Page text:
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    Policy News Roundup: May 9, 2024

    Key reads

    SAMHSA announces $1.5 billion in opioid grants

    The Substance Abuse and Mental Health Services Administration announced the 2024 State Opioid Response (SOR) and Tribal Opioid Response (TOR) Grants, providing up to $1.48 billion to states, territories and D.C. and $63 million to Tribes to address the overdose crisis. The funding opportunity includes initiatives to expand naloxone distribution; enhance the full continuum of services for transitional aged young people (16-25); expand access to medications for opioid use disorder (MOUD) in correctional settings; and emphasize a whole-person approach to care. SOR awards will be extended from 2 to 3 years, and TOR awards from 2 to 5 years. From 2018 to 2023, SOR recipients reported over 550,000 overdose reversals; about 9.8 million naloxone kits and 7 million fentanyl test strips distributed; and over 1.2 million people receiving treatment services and over 600,000 receiving MOUD. TOR awards have provided treatment and recovery support to over 11,000 people, distributed almost 50,000 naloxone kits and 37,000 fentanyl test strips and furnished prevention resources to over 78,000 people.

    Source: Biden-Harris Administration Announces Critical More Than $1.5 Billion State and Tribal Opioid Response Funding Opportunities (Substance Abuse and Mental Health Services Administration)

    More than 320,000 children lost a parent to overdose 2011-2021

    A study by researchers at federal agencies found that from 2011 to 2021, an estimated 321,566 U.S. children lost a parent aged 18-64 to drug overdose. The rate of children who lost a parent to overdose increased from 27 per 100,000 children in 2011 to 63.1 in 2021. The highest rates were among children of non-Hispanic American Indian/Alaska Native individuals, who had more than double the rate among children of non-Hispanic White and non-Hispanic Black individuals. While rates increased consistently each year for all parental age, sex and race/ethnicity groups, non-Hispanic Black parents aged 18-25 had the largest average annual percentage change. Rates increased for both fathers and mothers, but more children lost fathers. Responses to the overdose crisis should account for the full burden of overdose on families and children, including the economic, social, educational and health care needs of children who have lost parents to overdose.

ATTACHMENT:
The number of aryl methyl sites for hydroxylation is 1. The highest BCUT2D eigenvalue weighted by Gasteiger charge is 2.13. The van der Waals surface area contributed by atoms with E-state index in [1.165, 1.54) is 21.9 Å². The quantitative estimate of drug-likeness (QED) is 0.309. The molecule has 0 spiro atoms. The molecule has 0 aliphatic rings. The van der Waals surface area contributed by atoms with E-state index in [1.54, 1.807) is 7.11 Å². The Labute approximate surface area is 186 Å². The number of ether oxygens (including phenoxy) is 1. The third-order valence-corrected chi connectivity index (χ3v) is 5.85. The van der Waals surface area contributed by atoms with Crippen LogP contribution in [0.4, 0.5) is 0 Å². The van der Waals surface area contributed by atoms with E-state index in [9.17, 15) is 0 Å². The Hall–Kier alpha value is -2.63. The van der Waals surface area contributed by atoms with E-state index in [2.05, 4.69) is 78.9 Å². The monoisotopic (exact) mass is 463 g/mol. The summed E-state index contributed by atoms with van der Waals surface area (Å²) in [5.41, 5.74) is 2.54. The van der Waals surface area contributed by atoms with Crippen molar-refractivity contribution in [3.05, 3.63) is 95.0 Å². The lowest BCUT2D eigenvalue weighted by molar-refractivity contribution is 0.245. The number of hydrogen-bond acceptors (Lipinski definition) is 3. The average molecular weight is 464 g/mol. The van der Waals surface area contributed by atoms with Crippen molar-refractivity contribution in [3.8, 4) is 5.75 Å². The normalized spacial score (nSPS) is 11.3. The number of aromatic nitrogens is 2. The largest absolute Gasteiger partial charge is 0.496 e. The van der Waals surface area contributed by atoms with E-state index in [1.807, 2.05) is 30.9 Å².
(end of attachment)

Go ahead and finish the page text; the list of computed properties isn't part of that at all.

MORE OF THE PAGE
Source: Estimated Number of Children Who Lost a Parent to Drug Overdose in the US From 2011 to 2021 (JAMA)

    Federal news

    FDA issues e-cigarette warning letters

    The Food and Drug Administration issued warning letters to 14 online retailers for selling unauthorized e-cigarette products popular among youth. The letters cite the sale of disposable e-cigarette products marketed under popular brand names such as Elf Bar/EB Design, Esco Bars, Funky Republic, Hyde, Kang, Cali Bars and Lost Mary. Letter recipients have 15 working days to respond with the steps they will take to address the violations and to prevent future violations.

    Source: FDA Issues Warning Letters to 14 Online Retailers for Selling Unauthorized E-Cigarettes (Food and Drug Administration)

    Endo ordered to pay $1.5 billion in fines related to Opana ER marketing

    The Department of Justice ordered Endo Health Solutions Inc. to pay $1.5 billion in criminal penalties for violations of the Federal Food, Drug, and Cosmetic Act related to distribution of the opioid Opana ER. It is the second largest set of criminal financial penalties ever levied against a pharmaceutical company. The company pleaded guilty to one misdemeanor count of introducing misbranded drugs into interstate commerce. Endo admitted that from 2012-2013, certain sales representatives marketed Opana ER to prescribers by promoting its purported tamper or crush resistance and abuse deterrence, despite a lack of clinical data supporting those claims. The company pulled the drug from the market in 2017. The company has also agreed to a bankruptcy settlement.